The report comes in the wake of a Wall Street Journal report that the government was investigating an April 2013 attack on a power substation near San Jose, California where gunmen did millions of dollars' worth of damage and nearly took out the power to the region.
    Alaska Republican Sen. Lisa Murkowski wrote to the Energy Department's IG last month to find out how classified information was leaked to the WSJ and for the watchdog to examine the legal responsibility that former FERC commissioners and employees have to keep sensitive grid information secret.
    "This was a dangerous leak of highly sensitive information that should have been classified and closely guarded," Murkowski said in a statement following the release of the IG's report.
    "Unfortunately, it's now clear that under its previous leadership, FERC mishandled information that should have been classified," she added. "At best, a disclosure such as this has national security implications. At worst, it could endanger us all."
    The Federal Energy Regulatory Commission's Acting Chairman Cheryl LaFleur "indicated to us that she has reviewed the management alert and has instructed Commission staff to implement its recommendations promptly, and to give them top priority," according to the IG's report. The IG's review of the electrical grid leaks is ongoing.
    The attack on the Metcalf power substation in April 2013 came very close to shutting down the electrical grid for Silicon Valley. The WSJ reported that in the 30 minute attack "snipers opened fire on a nearby electrical substation. Shooting for 19 minutes, they surgically knocked out 17 giant transformers that funnel power to Silicon Valley. A minute before a police car arrived, the shooters disappeared into the night."
    "This wasn't an incident where Billy-Bob and Joe decided, after a few brewskis, to come in and shoot up a substation," Mark Johnson, a retired vice president of transmission for the utility PG&E, the company operating the Metcalf substation. "This was an event that was well thought out, well planned and they targeted certain components."
    Regulators and the utility industry have long worried about the physical security of the U.S. electrical grid, but there is disagreement on how much more can be done to keep the grid safe. FERC has already required utilities to establish minimum security standards for the grid.
    "I don't want to downplay the scenario [a former FERC commissioner] describes," Gerry Cauley, chief executive of the North American Electric Reliability Corp., a body that reports to FERC. "I'll agree it's possible from a technical assessment."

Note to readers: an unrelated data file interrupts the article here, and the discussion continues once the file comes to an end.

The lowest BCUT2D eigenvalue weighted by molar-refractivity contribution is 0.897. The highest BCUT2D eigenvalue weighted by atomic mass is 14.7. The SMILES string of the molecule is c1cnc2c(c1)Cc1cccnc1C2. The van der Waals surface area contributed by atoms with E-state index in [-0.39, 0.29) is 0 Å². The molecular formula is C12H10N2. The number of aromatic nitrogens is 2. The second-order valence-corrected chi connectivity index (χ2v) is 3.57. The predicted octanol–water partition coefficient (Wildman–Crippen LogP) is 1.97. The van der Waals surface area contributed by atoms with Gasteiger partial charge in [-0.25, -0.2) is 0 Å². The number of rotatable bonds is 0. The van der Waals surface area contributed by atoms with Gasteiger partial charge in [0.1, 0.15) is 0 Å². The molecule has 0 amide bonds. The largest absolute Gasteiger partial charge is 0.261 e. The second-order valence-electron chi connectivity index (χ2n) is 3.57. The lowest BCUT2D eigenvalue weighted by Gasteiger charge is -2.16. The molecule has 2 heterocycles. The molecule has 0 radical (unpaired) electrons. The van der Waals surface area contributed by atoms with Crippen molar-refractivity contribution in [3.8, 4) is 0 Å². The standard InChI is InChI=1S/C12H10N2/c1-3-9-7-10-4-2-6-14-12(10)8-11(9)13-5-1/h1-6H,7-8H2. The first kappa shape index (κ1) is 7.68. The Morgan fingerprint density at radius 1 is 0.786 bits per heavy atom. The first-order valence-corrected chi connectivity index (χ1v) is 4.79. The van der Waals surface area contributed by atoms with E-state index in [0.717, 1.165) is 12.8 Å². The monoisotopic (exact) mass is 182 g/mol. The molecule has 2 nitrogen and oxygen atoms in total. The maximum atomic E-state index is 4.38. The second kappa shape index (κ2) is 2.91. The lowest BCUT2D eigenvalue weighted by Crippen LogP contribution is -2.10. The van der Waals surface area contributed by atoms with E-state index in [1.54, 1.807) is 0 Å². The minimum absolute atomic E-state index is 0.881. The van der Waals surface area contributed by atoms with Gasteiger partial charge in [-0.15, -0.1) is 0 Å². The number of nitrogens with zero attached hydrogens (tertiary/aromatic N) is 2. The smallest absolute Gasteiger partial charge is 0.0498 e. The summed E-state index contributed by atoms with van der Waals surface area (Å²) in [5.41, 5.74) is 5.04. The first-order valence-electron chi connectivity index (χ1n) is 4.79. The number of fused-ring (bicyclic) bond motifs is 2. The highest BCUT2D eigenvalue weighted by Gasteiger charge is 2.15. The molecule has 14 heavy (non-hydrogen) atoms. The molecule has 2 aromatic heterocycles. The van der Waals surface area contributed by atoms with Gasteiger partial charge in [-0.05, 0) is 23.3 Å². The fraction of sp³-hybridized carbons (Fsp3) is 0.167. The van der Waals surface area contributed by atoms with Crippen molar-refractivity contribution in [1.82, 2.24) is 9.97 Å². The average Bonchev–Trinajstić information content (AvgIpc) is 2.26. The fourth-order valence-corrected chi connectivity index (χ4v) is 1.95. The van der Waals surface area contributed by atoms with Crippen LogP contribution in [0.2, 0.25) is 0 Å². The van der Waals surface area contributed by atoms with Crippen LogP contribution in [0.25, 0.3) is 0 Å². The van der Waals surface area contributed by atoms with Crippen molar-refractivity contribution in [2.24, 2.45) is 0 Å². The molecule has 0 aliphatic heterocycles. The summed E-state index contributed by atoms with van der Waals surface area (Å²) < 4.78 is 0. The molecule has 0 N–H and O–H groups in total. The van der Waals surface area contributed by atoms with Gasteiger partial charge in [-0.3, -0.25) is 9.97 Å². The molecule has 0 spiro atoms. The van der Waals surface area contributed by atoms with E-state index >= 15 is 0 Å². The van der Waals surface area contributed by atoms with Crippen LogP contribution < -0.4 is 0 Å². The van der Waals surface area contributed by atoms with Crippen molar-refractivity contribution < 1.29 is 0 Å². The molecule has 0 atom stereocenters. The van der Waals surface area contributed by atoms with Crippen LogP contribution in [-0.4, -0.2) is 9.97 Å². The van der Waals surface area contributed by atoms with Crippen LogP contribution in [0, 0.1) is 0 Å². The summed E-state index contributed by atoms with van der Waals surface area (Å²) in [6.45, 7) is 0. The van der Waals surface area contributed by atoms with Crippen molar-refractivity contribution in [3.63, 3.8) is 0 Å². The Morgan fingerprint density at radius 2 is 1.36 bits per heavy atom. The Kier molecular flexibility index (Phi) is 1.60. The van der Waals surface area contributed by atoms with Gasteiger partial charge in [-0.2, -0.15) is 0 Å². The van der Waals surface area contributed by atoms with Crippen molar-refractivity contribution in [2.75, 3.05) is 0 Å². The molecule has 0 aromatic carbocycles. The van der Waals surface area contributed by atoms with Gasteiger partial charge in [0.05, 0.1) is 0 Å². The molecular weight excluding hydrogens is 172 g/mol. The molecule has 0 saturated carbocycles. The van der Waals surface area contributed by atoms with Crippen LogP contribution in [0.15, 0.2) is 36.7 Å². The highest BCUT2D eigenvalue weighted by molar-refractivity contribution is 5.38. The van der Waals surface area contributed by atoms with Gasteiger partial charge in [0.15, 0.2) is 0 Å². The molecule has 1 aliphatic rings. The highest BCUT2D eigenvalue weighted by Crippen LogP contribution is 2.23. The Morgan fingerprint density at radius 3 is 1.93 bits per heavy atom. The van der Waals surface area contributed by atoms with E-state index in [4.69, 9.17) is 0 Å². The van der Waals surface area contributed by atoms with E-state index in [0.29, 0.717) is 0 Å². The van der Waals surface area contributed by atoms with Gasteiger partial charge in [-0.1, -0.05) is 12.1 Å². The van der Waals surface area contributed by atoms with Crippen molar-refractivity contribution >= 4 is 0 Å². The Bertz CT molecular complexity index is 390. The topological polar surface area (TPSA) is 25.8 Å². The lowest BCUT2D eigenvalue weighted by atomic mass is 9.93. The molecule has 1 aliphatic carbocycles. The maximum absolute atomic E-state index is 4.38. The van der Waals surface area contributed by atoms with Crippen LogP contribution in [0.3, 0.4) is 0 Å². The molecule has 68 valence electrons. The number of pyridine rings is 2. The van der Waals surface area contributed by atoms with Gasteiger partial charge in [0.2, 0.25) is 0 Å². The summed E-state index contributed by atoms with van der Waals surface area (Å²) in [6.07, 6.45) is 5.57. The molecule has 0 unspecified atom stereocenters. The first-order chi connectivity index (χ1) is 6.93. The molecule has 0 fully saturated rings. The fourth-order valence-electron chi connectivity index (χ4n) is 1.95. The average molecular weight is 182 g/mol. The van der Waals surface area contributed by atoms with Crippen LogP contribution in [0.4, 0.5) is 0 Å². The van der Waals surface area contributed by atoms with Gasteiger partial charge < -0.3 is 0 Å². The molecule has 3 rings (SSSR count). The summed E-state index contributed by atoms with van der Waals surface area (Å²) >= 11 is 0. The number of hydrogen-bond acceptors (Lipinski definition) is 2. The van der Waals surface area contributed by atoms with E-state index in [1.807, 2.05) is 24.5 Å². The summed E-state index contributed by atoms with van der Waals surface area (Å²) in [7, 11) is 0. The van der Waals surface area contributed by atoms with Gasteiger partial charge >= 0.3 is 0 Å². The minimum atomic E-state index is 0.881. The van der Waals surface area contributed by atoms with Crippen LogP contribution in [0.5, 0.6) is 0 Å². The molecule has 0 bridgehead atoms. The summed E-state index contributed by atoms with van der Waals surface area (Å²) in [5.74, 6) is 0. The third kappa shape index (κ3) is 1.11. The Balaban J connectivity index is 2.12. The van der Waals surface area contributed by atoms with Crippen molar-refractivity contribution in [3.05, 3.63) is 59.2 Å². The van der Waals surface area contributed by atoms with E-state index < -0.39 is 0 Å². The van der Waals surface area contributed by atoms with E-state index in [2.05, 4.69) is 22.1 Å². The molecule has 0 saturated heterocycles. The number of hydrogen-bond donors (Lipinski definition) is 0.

Cauley said that even if some substation were taken offline, most people would have their power back within a few hours. A more pressing worry form utilities is the threat of cyber attack on the grid. There have been 13 reported cyber incidents in the last three years, according to the WSJ, though no major outages have yet been linked to these events.
    The WSJ also notes that there were "274 significant instances of vandalism or deliberate damage in the three years, and more than 700 weather-related problems."
    Source
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    http://freedomoutpost.com/2014/04/fe...d-information/

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    Another Attack Discovered at an Electricity Substation Near the Border — and One Congressman Says It’s ‘Only a Matter of Time’ Before More Attackers ‘Exploit This Vulnerability’

    Jun. 16, 2014 8:59am Elizabeth Kreft
    11.9K Shares

    A 50,000 gallon diesel fuel tank at a critical transformer substation south of Tucson near a border town that has been the center of immigration news lately was the target of an attack last week, but the make-shift bomb failed to cause a major explosion or power outage.
    More than 30,000 Arizona residents could have been stripped of all access to power for their homes and businesses, for an unknown period of time, if the explosive device had knocked out their critical transformer substation.


    FBI Bomb technicians respond to the Nogales transmission plant after an incendiary device was found at the critical electricity facility, which services 30,000 people in the surrounding area (Image source: Nogales International).